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Did Clinton Destroy the Democratic Party?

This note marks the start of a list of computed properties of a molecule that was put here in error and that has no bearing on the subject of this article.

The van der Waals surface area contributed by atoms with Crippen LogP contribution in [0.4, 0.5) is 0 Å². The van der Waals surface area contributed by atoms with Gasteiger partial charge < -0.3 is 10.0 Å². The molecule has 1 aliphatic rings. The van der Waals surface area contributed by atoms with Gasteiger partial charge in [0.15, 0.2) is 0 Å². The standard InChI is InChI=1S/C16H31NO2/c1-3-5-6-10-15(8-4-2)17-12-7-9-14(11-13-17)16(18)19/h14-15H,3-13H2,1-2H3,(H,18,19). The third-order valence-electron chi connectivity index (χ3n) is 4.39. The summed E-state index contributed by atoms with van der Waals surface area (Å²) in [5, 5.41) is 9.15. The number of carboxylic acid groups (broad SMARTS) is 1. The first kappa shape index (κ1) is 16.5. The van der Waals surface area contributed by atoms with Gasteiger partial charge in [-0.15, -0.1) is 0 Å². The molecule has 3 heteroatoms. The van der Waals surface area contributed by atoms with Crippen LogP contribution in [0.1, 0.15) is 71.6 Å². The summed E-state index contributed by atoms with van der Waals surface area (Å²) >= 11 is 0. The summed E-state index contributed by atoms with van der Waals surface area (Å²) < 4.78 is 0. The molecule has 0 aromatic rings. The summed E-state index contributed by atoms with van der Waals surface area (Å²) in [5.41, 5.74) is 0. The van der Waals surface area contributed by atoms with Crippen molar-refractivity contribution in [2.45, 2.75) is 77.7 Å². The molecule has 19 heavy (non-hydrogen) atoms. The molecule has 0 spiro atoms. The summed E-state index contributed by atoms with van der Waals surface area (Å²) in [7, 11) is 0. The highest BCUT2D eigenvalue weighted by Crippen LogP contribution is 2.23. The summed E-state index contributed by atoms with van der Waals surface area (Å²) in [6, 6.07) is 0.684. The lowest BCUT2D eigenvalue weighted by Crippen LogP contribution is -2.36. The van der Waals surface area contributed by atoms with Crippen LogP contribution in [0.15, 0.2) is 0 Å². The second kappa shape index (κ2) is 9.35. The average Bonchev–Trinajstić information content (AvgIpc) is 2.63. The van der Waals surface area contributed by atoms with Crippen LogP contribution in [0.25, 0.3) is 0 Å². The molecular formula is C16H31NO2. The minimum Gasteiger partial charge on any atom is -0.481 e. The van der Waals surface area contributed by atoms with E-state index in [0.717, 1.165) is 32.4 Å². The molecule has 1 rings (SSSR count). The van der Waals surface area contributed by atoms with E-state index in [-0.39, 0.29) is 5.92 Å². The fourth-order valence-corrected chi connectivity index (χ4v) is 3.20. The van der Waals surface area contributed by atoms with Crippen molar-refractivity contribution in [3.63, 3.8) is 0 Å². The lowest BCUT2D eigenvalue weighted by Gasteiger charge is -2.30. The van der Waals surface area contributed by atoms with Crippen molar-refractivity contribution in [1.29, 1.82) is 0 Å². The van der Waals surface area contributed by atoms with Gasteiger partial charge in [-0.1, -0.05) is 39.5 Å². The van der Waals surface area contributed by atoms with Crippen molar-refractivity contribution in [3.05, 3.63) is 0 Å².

In the new issue of Atlantic Monthly, National Journal political columnist Chuck Todd adds his not-insignificant voice to a bit of emerging Conventional Wisdom about recent political history: the idea that Bill Clinton was responsible for the decline of the Democratic Party over the last decade or so, especically at the non-presidential level. He concludes by suggesting that Democrats begin their recovery by avoiding close association with anybody or any organization contaminated by excessive identification with "Clintonism." You can read the thing yourself, but I found Todd's take sadly typical in that he constructs his argument on the foundation of two highly questionable planted axioms and one big straw man. First, the planted axioms: (1) Clintonism was about "triangulation" and "splitting the differences" with conservatives; and (2) Democrats controlled the House and Senate before Clinton was elected and controlled neither when he left office; thus, he, and his strategy of "triangulation" and "splitting the differences" must have caused this decline. Now I realize that many Republicans and some lefty Democrats believe that Clinton stood for nothing other than playing off traditional liberalism and "splitting the difference" with conservatives, but that's sure as hell not what Clinton himself claimed he was doing. The term "triangulation" was invented by the ephemeral 1996 Clinton advisor Dick Morris, and even he never claimed it just meant moving to some position half-way between liberalism and conservatism, but instead devising progressive answers to issues previously dominated by the opposition: "using your tools to solve their problems," as Morris put it in the last book he wrote before becoming a full-time Rupert Murdoch flack. And even if you think Todd's characterization of Morris' term is accurate, there's the little problem that the big, unmistakable Year of Decline for down-ballot Democrats was not 1996, but 1994. And it is very hard to make the case that Clinton had done much of any "triangulation" in the two years prior to 1994, while it's very easy to make the case that Clinton's own contribution to the '94 debacle was a pattern (outside the trade arena) of insisting on pursuing the priorities of conventional liberalism, in harness with the conventional politicians of the House Democratic Caucus (There is a revisionist argument that the '94 results can be explained by disappointment of the "Democratic base" with Clinton's failure to embrace something like a single-payer health care proposal, but that's pretty much a joke when you look at the southern districts where Democrats lost the most ground). And lest we forget, the White House political guru going into the '94 elections was not Dick Morris, but the hyper-conventional Tony Coelho, who consistently told Democrats that early signs of a conservative surge were not worth worrying about, and that Congressional Democrats in particular shouldn't panic and do anything dangerous like, say, supporting campaign finance reform. This is the same guy, BTW, whose post-1994-election White House political strategy was simply to scream about proposed cuts to the school lunch program. Beyond that little problem with Todd's hypothesis, it represents a good example of the post hoc ergo propter hoc (after this, therefore because of this) logical fallacy, really no different than the assumption that George Bush's foreign policy has thwarted Jihadist Terrorism because there have been no strikes on the U.S. since 9/11. That becomes more obvious when you look at the alternative explanations for 1994, which include (a) many years of pent-up popular frustration with a Democratic-dominated Congress, skllfully exploited by the GOP's dishonest but resolute alliance with the term-limits and balanced-budget movements; (b) a huge number of Democratic retirements; (c) the racial gerrymandering that guaranteed big southern losses in the House; and (d) the first big mobilization of the Christian Right. And then there's the Big Bertha of factors, which I'm sure Todd is familiar with: 1994 as the culmination of a gradual but steady trend towards realignment of the two parties on roughly ideological lines, which gave the GOP its big opportunity (in conjunction with the four factors mentioned above) to make huge gains in areas of the country previously represented and governed by relatively conservative (certainly far more conservative than Clinton-style) Democrats. In this context, "Clintonism" can at worst be described as a less-than-successful, last-minute holding action against a Republican Majority, but not as its cause. The gains that Democrats made during the last six years of the Clinton administration--most notably after the Lewinsky scandal--certainly don't fit into the hypothesis that Clinton himself was the problem. Now you can make the case that Clinton, like most presidents, was more interested in his own political fate than that of his party, and that he did too little, not too much, to try to change its structure and default-drive ideology--with a big assist from Republicans who relentlessly promoted partisan and ideological polarization almost every day of his presidency. And there is no question the Lewinsky scandal reinforced claims from both the Right and the Left that "Clintonism" was nothing more than poll-driven "triangulation" or "splitting the difference." But the idea that the Democratic Party was weaker when Clinton left office--with extremely high job approval ratings and after a record of accomplishment that showed Democrats could be trusted to produce remarkable results--than it would have been under any other plausible approach to strategy or ideology, is questionable in the extreme. And that leads me to the Big Fat Straw Man in Todd's argument: the idea that "Clintonism" is responsible for the post-Clinton problems of the party because of the iron grip of his failed political strategy (and strategists) over the last two presidential candidates, Al Gore and John Kerry. Aside from the fact that Al Gore sorta kinda won, Todd seems to have forgotten that Gore (a) managed to put together a campaign team largely bereft of Clinton '96 alumni, and (b) made a decisive if counter-intuitive choice not to run on the record of the Clinton-Gore administration. Kerry's campaign, meanwhile, was guided by a Democratic strategist involved in every presidential run since 1972 other than Clinton's two campaigns. And for all the candidate's virtues, his effort was notably devoid of most of the distinctive hallmarks of "Clintonism," including a clear overarching message, a determination to look like "a different kind of Democrat," a willingness to say things uncomfortable to Democratic interest groups, or an ability to connect with culturally traditionalist voters. Finally, you really have to look at where Democrats lost ground in 2002 and 2004 to see how truly laughable it is to suggest that "centrism" was some kind of fatal curse for our congressional and presidential candidates. Does anybody really think that, say, Max Cleland would have won re-election in 2002 had he been more of a loud-and-proud old-fashioned pre-Clinton Democrat? Or that Brad Carson could have won Oklahoma last year if he had come out for a single-payer health care system? Give me a break. Todd does say one thing that I agree with, though probably for different reasons than his: that Democrats need to do more on the policy and message front than simply recycle Clinton's ideas and phrases. But it's an indictment of Clinton's Democratic successors--all of us--that the current options or Democrats seem to be limited to asking WWBD? or defining ourselves simply and mindlessly through 100% opposition to whatever it is Bush says he's for. But see, I would argue that actual "Clintonism" involved a constant effort to come up with new ideas based on the enduring values of our party, focused on actually improving the lives of the American people, as the actual Clinton administration succeeded in doing so well. And that's one legacy we'd be fools to abandon.